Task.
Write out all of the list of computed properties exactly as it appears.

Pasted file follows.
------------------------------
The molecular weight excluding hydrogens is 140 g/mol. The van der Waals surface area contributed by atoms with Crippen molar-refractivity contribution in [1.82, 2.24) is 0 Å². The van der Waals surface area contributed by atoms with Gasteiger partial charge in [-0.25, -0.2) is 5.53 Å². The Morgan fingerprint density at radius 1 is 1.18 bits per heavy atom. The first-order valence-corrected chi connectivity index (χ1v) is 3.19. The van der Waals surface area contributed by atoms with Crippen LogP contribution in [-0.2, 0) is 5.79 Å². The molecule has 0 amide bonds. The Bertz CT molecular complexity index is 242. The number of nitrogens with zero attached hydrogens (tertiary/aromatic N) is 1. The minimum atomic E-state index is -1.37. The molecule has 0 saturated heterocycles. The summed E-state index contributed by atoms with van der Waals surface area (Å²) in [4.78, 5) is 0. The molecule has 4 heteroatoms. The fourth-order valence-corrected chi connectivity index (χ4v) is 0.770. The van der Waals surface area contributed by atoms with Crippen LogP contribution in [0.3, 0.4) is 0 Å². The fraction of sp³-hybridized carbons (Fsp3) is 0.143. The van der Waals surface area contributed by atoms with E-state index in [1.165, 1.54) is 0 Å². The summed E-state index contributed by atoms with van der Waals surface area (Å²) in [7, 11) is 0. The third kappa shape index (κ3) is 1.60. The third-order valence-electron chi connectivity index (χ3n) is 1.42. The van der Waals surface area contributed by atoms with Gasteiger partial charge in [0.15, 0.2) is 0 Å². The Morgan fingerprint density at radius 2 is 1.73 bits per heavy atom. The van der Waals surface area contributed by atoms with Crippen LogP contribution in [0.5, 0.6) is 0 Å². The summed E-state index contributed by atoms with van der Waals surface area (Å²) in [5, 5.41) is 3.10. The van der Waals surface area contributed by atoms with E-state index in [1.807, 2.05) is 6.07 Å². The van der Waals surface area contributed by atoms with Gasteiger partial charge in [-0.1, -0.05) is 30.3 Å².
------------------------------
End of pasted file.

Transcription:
The molecular weight excluding hydrogens is 140 g/mol. The van der Waals surface area contributed by atoms with Crippen molar-refractivity contribution in [1.82, 2.24) is 0 Å². The van der Waals surface area contributed by atoms with Gasteiger partial charge in [-0.25, -0.2) is 5.53 Å². The Morgan fingerprint density at radius 1 is 1.18 bits per heavy atom. The first-order valence-corrected chi connectivity index (χ1v) is 3.19. The van der Waals surface area contributed by atoms with Crippen LogP contribution in [-0.2, 0) is 5.79 Å². The molecule has 0 amide bonds. The Bertz CT molecular complexity index is 242. The number of nitrogens with zero attached hydrogens (tertiary/aromatic N) is 1. The minimum atomic E-state index is -1.37. The molecule has 0 saturated heterocycles. The summed E-state index contributed by atoms with van der Waals surface area (Å²) in [4.78, 5) is 0. The molecule has 4 heteroatoms. The fourth-order valence-corrected chi connectivity index (χ4v) is 0.770. The van der Waals surface area contributed by atoms with Crippen LogP contribution in [0.3, 0.4) is 0 Å². The fraction of sp³-hybridized carbons (Fsp3) is 0.143. The van der Waals surface area contributed by atoms with E-state index in [1.165, 1.54) is 0 Å². The summed E-state index contributed by atoms with van der Waals surface area (Å²) in [7, 11) is 0. The third kappa shape index (κ3) is 1.60. The third-order valence-electron chi connectivity index (χ3n) is 1.42. The van der Waals surface area contributed by atoms with Gasteiger partial charge in [0.15, 0.2) is 0 Å². The Morgan fingerprint density at radius 2 is 1.73 bits per heavy atom. The van der Waals surface area contributed by atoms with Crippen LogP contribution in [0.5, 0.6) is 0 Å². The summed E-state index contributed by atoms with van der Waals surface area (Å²) in [5, 5.41) is 3.10. The van der Waals surface area contributed by atoms with E-state index in [1.807, 2.05) is 6.07 Å². The van der Waals surface area contributed by atoms with Gasteiger partial charge in [-0.1, -0.05) is 30.3 Å².